Friday, February 20, 1998 at 08:35:50

I graduated with a degree in Communications. Some of the reasons for using filled pauses have always facinated me, especially those used for keeping the floor in conversation.  The COO of the company I work for, is known for his filled pauses--a long, loud ahhh. He sometimes uses his ahhh as a cue to others to laugh at his jokes.   Have you come across this in your research?

- PH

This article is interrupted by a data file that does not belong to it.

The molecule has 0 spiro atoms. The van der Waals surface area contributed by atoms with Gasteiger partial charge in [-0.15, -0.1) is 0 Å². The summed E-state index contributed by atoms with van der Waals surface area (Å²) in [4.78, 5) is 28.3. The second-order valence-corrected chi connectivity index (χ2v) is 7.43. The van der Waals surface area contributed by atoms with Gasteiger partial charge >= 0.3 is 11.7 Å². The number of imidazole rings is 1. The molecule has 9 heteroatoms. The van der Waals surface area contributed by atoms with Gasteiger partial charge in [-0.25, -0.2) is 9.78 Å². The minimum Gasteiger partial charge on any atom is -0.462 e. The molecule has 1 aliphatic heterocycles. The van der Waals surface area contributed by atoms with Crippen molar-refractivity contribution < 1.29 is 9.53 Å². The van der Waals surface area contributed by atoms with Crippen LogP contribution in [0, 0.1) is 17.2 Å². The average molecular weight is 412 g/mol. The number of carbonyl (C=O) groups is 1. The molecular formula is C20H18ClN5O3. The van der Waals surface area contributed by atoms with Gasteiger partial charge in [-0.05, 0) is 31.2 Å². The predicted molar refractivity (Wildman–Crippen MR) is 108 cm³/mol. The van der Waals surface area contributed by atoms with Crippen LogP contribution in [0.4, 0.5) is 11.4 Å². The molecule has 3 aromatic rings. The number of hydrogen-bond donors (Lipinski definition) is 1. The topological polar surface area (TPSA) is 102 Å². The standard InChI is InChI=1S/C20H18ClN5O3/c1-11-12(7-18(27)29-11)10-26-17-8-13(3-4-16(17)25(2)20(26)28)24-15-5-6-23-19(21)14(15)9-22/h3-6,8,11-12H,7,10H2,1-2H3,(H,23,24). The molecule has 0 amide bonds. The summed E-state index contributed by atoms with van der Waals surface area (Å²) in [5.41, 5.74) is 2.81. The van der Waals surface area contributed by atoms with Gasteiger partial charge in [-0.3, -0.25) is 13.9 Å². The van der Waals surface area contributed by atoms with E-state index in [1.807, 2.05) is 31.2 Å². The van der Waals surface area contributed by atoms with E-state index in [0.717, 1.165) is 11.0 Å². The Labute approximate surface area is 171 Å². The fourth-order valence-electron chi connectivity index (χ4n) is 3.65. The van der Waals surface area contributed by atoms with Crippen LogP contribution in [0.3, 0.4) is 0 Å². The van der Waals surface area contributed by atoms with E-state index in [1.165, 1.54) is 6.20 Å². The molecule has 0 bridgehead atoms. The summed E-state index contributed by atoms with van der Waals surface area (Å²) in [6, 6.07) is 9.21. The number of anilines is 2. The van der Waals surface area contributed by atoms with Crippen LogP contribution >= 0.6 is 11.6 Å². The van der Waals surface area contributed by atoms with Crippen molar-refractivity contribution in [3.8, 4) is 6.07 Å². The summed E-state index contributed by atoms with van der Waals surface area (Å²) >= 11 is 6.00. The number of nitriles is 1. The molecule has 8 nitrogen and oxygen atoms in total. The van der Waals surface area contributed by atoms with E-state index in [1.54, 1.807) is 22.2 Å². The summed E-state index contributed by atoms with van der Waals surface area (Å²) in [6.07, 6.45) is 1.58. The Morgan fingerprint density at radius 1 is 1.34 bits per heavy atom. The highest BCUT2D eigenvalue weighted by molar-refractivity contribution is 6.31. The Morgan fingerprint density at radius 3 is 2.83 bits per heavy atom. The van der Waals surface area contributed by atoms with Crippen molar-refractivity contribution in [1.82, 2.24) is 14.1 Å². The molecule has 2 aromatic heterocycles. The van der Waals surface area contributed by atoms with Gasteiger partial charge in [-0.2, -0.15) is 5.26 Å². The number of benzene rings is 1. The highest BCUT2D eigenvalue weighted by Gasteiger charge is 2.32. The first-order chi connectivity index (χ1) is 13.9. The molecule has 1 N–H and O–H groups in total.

I have not yet encountered such in my research.  However, I have found, in analyzing the pausing strategies of several individuals that it is difficult (perhaps impossible) to determine any very specific patterns of pausing which are observed universally.  Each individual develops an idiosyncratic system of achieving hesitation in spontaneous speech.  Some will use a filled pause every three or four words, while others will use silent pauses.  Still others will practice lengthening (draw out the enunciation of words). Furthermore, I find that individuals find different words and expressions to 'stall' for thinking time.  Common ones are, of course, "you know", "well", and "like".  One speaker I know frequently tagged her sentences with "and that".  I haven't studied this in detail yet, but I sense that these lexicalized filled pauses are less distracting to listeners than the unlexicalized ones (um/uh).  So it may be that those who use few filled pauses in spontaneous speech are not necessarily more fluent, but simply have developed different pausing strategies.

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